About the Author(s)


Nwaonu C. Nwakanma Email symbol
Department of Psychiatry, Federal Medical Centre, Umuahia, Nigeria

John N. Ofoedu
Department of Family Medicine, Federal Medical Centre, Umuahia, Nigeria

Citation


Nwakanma NC, Ofoedu JN. Depressive symptoms and marital adjustment among primary care patients with erectile dysfunction in Umuahia, Nigeria. S Afr J Psychiat. 2016;22(1), a979. http://dx.doi.org/10.4102/sajpsychiatry.v22i1.979

Original Research

Depressive symptoms and marital adjustment among primary care patients with erectile dysfunction in Umuahia, Nigeria

Nwaonu C. Nwakanma, John N. Ofoedu

Received: 26 Feb. 2016; Accepted: 03 July 2016; Published: 19 Aug. 2016

Copyright: © 2016. The Author(s). Licensee: AOSIS.
This is an Open Access article distributed under the terms of the Creative Commons Attribution License, which permits unrestricted use, distribution, and reproduction in any medium, provided the original work is properly cited.

Abstract

Objectives: The aim of this study was to investigate the relationship between erectile dysfunction (ED), marital adjustment and depression.

Methods: The survey was conducted among primary care patients at Federal Medical Centre, Umuahia. Subjects were 678 married, male primary care patients; aged 20–70 years (mean age = 45 years). ED was assessed by International Index of Erectile Function 5 (IIEF-5) score, the presence of clinically significant depressive symptoms was assessed with the 5-item version of the Center for Epidemiological Studies Depression Scale (CES-D), and marital adjustment was assessed with the Revised Dyadic Adjustment Scale (RDAS).

Results: The prevalence of probable depression by CES-D and ED by IIEF-5 score was 20.9% and 26.0%, respectively. Marital distress was rampant (62.0%) among subjects with ED (p < 0.05, χ2 = 196.58). Erectile dysfunction was associated with marital adjustment (p < 0.05). Partial correlation revealed that depression affects both ED and marital adjustment, and is closely related to both variables.

Conclusion: Partner involvement and screening for depression should be emphasised in the care of patients with ED.

Introduction

Erectile dysfunction (ED) is the most common sexual problem in men. It often causes serious distress and has a profound effect on intimate relationships, quality of life and overall self-esteem.1,2 It was defined in 1993 by the US National Institute of Health Consensus Development panel on impotence as the inability to achieve and/or maintain an erection sufficient for satisfactory sexual intercourse.2 In Nigeria, it is estimated that one out of every two men has ED. According to various local studies, the prevalence rate is between 19.8% and 57.4% for Nigerian men.3,4,5,6,7,8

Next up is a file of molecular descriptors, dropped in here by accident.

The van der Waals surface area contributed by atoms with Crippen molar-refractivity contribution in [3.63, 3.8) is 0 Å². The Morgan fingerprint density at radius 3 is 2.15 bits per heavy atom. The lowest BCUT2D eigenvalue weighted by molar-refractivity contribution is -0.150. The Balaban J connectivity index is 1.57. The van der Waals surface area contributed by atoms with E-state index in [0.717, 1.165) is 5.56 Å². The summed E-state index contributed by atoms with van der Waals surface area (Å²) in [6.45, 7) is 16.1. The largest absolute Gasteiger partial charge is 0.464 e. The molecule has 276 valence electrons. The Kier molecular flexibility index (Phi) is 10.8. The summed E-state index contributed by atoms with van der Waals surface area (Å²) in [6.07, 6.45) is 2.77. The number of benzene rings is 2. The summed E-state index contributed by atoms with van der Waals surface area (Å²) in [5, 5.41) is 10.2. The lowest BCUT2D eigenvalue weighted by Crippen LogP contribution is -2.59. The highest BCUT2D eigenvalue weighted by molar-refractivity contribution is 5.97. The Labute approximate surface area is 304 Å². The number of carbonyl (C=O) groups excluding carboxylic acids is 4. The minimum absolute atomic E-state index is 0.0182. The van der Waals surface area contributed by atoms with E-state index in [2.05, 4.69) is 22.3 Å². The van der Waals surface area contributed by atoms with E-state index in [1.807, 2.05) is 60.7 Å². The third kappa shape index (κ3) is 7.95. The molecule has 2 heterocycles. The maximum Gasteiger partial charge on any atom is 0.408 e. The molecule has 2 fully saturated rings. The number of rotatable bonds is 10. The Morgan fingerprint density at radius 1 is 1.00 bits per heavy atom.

Depression has been documented as a recurring morbidity among ED patients in other regions of the world, while marriage is a major source of social support and a predictor of health.8,9,10,11,12,13,14 The impact of several medical conditions on marital satisfaction has been documented.8,9 Unfortunately, even though ED affects an essential ingredient of marital relationships, the association between ED, marital satisfaction and depression has been scarcely explored, especially in sub-Saharan Africa. This gap in knowledge underscores unmet needs for consultation-liaison psychiatry services in the management of ED patients in our locale.

This study was therefore designed to describe the prevalence and pattern of ED, and its relationship with marital satisfaction and depression. It was carried out among adult male patients receiving care at the general outpatient clinic of the Federal Medical Centre, Umuahia, Nigeria.

Methods and materials

Study location

Umuahia is a town located in Abia state, South-Eastern Nigeria. It was a colonial railway hub, a suburb intended for the gathering of local agricultural produce. It is currently the Capital of Abia state. The town is densely populated by indigenous ethnic Igbos. The inhabitants of the town are mostly civil servants, petty traders, artisans and farmers. The scale of economic and social activities in Umuahia is low compared with the prime industrial and commercial cities in Nigeria, such as Lagos and Port Harcourt. Umuahia is about 2 h drive from the two major commercial cities in the South-Eastern region of Nigeria, namely Onitsha and Aba.

Study site

This study was conducted at Federal Medical Centre, Umuahia (formerly Queen Elizabeth Hospital). This hospital was founded as a missionary hospital and commissioned in 1956 by Sir Clement Pleas, on behalf of Queen Elizabeth. It had undergone successive acquisition and conversions by the state and federal governments. Initially, it was upgraded to a state general hospital. Currently, it is a 375 bedded federally owned tertiary hospital, with about 76 full-time specialist consultants and 105 post-graduate resident doctors in the various medical specialities. The tripartite mandate of the hospital is service delivery, training and research. It serves as a referral centre for primary and secondary public health institutions as well as missionary and private hospitals in Abia state and neighbouring communities.

The hospital runs a primary care clinic within the tertiary hospital setting of the medical centre. All adult patients excluding those who need emergency health care services, paediatric patients and antenatal women are first seen at this family medicine clinic/general outpatient’s clinic where diagnoses are made. Patients who need primary care are managed and followed up in the clinic, while those who need specialist/specialised care are referred to the respective specialist clinics for further management. The clinic is run by consultant family physicians and post-graduate resident medical doctors. The family medicine clinic runs between 8 am to 4 pm daily, from Monday to Friday. The clinic sees between 53 and 70 patients on every clinic day. There is an approximately equal gender mix (male to female ratio) in the patient population.